The cave grew much darker further in. Luckily I still had plenty of those torches with me.

Those torches stuck to the walls of the cave just as easily as they stick to the floor. I'll have to try to get my Chief Engineer to work up a prototype when I get back to the USS Bozeman.

Wait, what was that sound? It sounded like a spider, but it was much, much bigger. I really hope there aren't spiders here. I really, really hate spiders.




. . . oh right, the cliff . . .

Captain's log, stardate two seven nine one four point five.

I am standing in some sort of ruins. It is raining. I will make a log about what happened later. For now, my primary duty as a Starfleet Officer is to get out of the rain. I really hope this isn't one of those planets that's constantly raining. I am stuck in late twentieth century clothing, which is horrendously prone to soaking up water and getting really obnoxiously cold.

The ruins contain some sort of arrow built out of wood. I decided to head in the direction it pointed, hoping that it would lead to some shelter.

While heading in the direction pointed by the arrow, I saw a small cave under a tree. It would be adequate shelter where I could wait for the rain to hopefully die down.

I was finally out of the rain, but my stupid twentieth century outfit was completely soaked.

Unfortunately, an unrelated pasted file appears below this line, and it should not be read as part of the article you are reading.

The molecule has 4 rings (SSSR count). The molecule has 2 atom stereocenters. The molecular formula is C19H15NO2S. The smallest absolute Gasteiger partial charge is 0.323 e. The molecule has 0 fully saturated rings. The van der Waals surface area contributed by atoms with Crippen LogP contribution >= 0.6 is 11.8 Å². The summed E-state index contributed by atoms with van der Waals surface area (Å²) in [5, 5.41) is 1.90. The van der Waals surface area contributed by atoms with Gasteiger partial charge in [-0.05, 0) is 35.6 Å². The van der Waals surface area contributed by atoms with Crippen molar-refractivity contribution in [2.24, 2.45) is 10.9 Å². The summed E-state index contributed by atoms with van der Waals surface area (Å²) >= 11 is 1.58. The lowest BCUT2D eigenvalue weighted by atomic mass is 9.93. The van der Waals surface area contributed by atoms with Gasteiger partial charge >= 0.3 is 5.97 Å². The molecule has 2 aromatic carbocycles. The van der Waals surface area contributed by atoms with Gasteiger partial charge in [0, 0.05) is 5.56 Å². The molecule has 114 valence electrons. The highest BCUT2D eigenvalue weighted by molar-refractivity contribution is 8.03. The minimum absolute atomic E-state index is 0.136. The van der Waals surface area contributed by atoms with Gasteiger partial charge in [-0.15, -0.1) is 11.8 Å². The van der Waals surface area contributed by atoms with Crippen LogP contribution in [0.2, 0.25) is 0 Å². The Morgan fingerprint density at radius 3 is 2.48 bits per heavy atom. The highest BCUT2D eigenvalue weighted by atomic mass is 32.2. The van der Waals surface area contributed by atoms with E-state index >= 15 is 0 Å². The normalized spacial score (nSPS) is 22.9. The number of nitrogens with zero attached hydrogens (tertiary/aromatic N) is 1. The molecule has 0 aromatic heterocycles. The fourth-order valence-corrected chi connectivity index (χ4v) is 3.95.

This world is rich with raw materials. Inside the cave I found a deposit of diamond. Under normal circumstances these would be absolutely priceless, but to me they were as useless as any other rock.

Elsewhere in the cave system, I found this deep shaft. I could see some lava pouring through the rock at the bottom. Perhaps my judgement was clouded by my soaking wet clothes, but it sure looked nice and cozy down there, so I decided to climb down.

Well, great. Now I am on fire. Why won't the fire go out? Why didn't the Academy teach us how to stop from being on fire? Stupid Professor Data and his big positronic ass --

Captain's log, stardate eight one four five six point nine. I am stranded on some planet and I have a strange sense of deja vu . . .

Captain's log, stardate three eight seven one --

Captain's log, stardate --

Captain's log --

Captain's log, stardate --

Captain's --

Captain's log, stardate four eight --

Cap --

. . . --

To be concluded . . .

No comments:

Post a Comment